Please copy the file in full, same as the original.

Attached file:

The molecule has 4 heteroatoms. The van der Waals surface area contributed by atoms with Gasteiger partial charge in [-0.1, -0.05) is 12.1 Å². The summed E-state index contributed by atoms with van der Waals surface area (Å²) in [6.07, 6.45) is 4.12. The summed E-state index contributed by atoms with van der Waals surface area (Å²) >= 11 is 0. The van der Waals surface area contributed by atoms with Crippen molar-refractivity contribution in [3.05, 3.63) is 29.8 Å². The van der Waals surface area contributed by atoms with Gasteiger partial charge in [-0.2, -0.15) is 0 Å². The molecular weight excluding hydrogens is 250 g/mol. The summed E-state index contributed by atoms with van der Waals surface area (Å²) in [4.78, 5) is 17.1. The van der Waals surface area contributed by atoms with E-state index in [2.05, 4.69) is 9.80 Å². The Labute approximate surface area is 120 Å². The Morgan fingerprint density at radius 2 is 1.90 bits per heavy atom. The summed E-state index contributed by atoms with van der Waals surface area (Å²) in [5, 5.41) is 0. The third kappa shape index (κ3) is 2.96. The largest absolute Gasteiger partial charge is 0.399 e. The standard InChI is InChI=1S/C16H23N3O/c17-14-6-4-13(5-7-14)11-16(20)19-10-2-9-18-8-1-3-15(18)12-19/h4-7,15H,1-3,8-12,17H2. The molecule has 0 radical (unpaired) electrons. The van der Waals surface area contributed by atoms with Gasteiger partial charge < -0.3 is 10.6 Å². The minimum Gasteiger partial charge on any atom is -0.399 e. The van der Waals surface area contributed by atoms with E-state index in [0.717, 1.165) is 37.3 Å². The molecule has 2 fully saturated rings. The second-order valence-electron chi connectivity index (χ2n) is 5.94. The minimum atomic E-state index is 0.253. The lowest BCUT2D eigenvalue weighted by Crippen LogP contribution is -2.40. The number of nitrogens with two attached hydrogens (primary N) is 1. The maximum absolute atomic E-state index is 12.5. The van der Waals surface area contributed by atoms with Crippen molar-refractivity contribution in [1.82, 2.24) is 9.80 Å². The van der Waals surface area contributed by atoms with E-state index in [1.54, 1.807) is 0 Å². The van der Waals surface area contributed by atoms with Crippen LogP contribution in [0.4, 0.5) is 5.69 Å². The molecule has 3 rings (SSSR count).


The molecule has 4 heteroatoms. The van der Waals surface area contributed by atoms with Gasteiger partial charge in [-0.1, -0.05) is 12.1 Å². The summed E-state index contributed by atoms with van der Waals surface area (Å²) in [6.07, 6.45) is 4.12. The summed E-state index contributed by atoms with van der Waals surface area (Å²) >= 11 is 0. The van der Waals surface area contributed by atoms with Crippen molar-refractivity contribution in [3.05, 3.63) is 29.8 Å². The van der Waals surface area contributed by atoms with Gasteiger partial charge in [-0.2, -0.15) is 0 Å². The molecular weight excluding hydrogens is 250 g/mol. The summed E-state index contributed by atoms with van der Waals surface area (Å²) in [4.78, 5) is 17.1. The van der Waals surface area contributed by atoms with E-state index in [2.05, 4.69) is 9.80 Å². The Labute approximate surface area is 120 Å². The Morgan fingerprint density at radius 2 is 1.90 bits per heavy atom. The summed E-state index contributed by atoms with van der Waals surface area (Å²) in [5, 5.41) is 0. The third kappa shape index (κ3) is 2.96. The largest absolute Gasteiger partial charge is 0.399 e. The standard InChI is InChI=1S/C16H23N3O/c17-14-6-4-13(5-7-14)11-16(20)19-10-2-9-18-8-1-3-15(18)12-19/h4-7,15H,1-3,8-12,17H2. The molecule has 0 radical (unpaired) electrons. The van der Waals surface area contributed by atoms with Gasteiger partial charge < -0.3 is 10.6 Å². The minimum Gasteiger partial charge on any atom is -0.399 e. The van der Waals surface area contributed by atoms with E-state index in [0.717, 1.165) is 37.3 Å². The molecule has 2 fully saturated rings. The second-order valence-electron chi connectivity index (χ2n) is 5.94. The minimum atomic E-state index is 0.253. The lowest BCUT2D eigenvalue weighted by Crippen LogP contribution is -2.40. The number of nitrogens with two attached hydrogens (primary N) is 1. The maximum absolute atomic E-state index is 12.5. The van der Waals surface area contributed by atoms with Crippen molar-refractivity contribution in [1.82, 2.24) is 9.80 Å². The van der Waals surface area contributed by atoms with E-state index in [1.54, 1.807) is 0 Å². The van der Waals surface area contributed by atoms with Crippen LogP contribution in [0.4, 0.5) is 5.69 Å². The molecule has 3 rings (SSSR count).